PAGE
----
DONNELLY v. SOUTHERN PAC. CO.*
This is an action brought to recover damages for injuries suffered in a head-on train collision. The jury returned a verdict against the defendant and, from the judgment entered thereon, the defendant has appealed.
In the early morning of September 20, 1938, plaintiff was a gratuitous passenger riding on a westbound Southern Pacific Company train between El Paso, Texas, and Los Angeles, California. Her ultimate destination was her home city of Sacramento, California. The pass had been issued to her through the fact that her husband was an employee of the appellant. Her trip was purely one on her personal affairs. At a siding known as Tortuga, located in California near the Arizona boundary, an eastbound train was stopped, awaiting the passage of the train upon which plaintiff was riding. A brakeman of the stationary train whose duty it was to properly align the tracks, threw the switch so that the westbound train turned from the main line into the siding and ran into the train it had intended to pass.
Plaintiff's pass which she had signed contained the following language: “Conditions. * This is a free pass based upon no consideration whatever. The person accepting and using this pass, in consideration of receiving the same, agrees that the Southern Pacific Company shall not be liable under any circumstances for any injury to the person, or for any loss or damage to the property of the individual using this pass, and that as to such person the company shall not be considered as a common carrier or liable as such. This pass will not be honored unless signed by the holder in ink or indelible pencil. *”
At the outset of a discussion of the law it should be noted that this case is controlled solely by the federal statutes applicable to the situation. The trip was of an interstate nature and as such was governed by the acts of congress. This subject is mentioned because of the fact that various state jurisdictions have arrived at a variety of conclusions upon the effect of such a release when dealing with intrastate commerce.
In her complaint the plaintiff alleged that defendant was guilty of gross negligence. In its answer the defendant admitted it was negligent but denied it was guilty of gross negligence. When the plaintiff had closed her case the defendant made a motion which was as follows: “I now move the court for a judgment of nonsuit in favor of defendant Southern Pacific Company on the ground that, first, there is no evidence sufficient to sustain a finding of gross negligence upon the part of the Southern Pacific and, secondly, even assuming that there is sufficient evidence to justify a finding of such gross negligence, the trip which the plaintiff took was interstate and was made under and by virtue of a free pass containing a release signed by the plaintiff releasing the Southern Pacific Company from liability, and under the law governing such a situation, such release was valid and binding and prevents a recovery by the plaintiff.” That motion was denied. When instructing the jury the trial court, among others, gave the following instructions:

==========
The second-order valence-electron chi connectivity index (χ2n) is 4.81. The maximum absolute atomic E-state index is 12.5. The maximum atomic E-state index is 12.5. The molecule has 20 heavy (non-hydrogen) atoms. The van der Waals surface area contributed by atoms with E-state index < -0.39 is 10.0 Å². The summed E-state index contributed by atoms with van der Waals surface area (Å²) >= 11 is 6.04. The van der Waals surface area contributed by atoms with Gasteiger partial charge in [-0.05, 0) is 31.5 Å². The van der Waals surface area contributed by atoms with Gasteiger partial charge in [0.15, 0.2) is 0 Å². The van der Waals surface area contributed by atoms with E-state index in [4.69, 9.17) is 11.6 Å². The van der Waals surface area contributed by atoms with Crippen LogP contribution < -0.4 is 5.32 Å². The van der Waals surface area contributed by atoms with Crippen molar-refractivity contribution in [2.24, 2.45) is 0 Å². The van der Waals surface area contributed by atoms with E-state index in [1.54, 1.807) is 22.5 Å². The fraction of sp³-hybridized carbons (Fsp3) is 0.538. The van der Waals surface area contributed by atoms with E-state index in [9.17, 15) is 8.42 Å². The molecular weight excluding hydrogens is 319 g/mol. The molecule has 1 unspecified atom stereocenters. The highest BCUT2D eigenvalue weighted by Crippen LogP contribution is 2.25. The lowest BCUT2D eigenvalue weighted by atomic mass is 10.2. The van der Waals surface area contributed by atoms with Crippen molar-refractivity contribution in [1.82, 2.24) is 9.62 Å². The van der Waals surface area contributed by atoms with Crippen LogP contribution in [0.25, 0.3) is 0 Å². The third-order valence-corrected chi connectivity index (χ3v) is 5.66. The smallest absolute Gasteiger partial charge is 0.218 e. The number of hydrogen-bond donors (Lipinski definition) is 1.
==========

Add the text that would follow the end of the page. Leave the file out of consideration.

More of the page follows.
(1) “If you find from the evidence in this case that the defendant Southern Pacific Company was guilty of gross negligence, as defined in these instructions, then your verdict must be against the defendant Southern Pacific Company and in favor of the plaintiff.
(2) “Gross negligence is not presumed but must be proven.
(3) “You are further instructed that the term ‘gross negligence’ as used in these instructions is defined as follows: ‘Gross negligence is that entire want of care which would raise a presumption of conscious indifference to consequences; an entire want of care, or such a slight degree of care as to justify the belief that there was an entire disregard for and indifference to the safety and welfare of others.’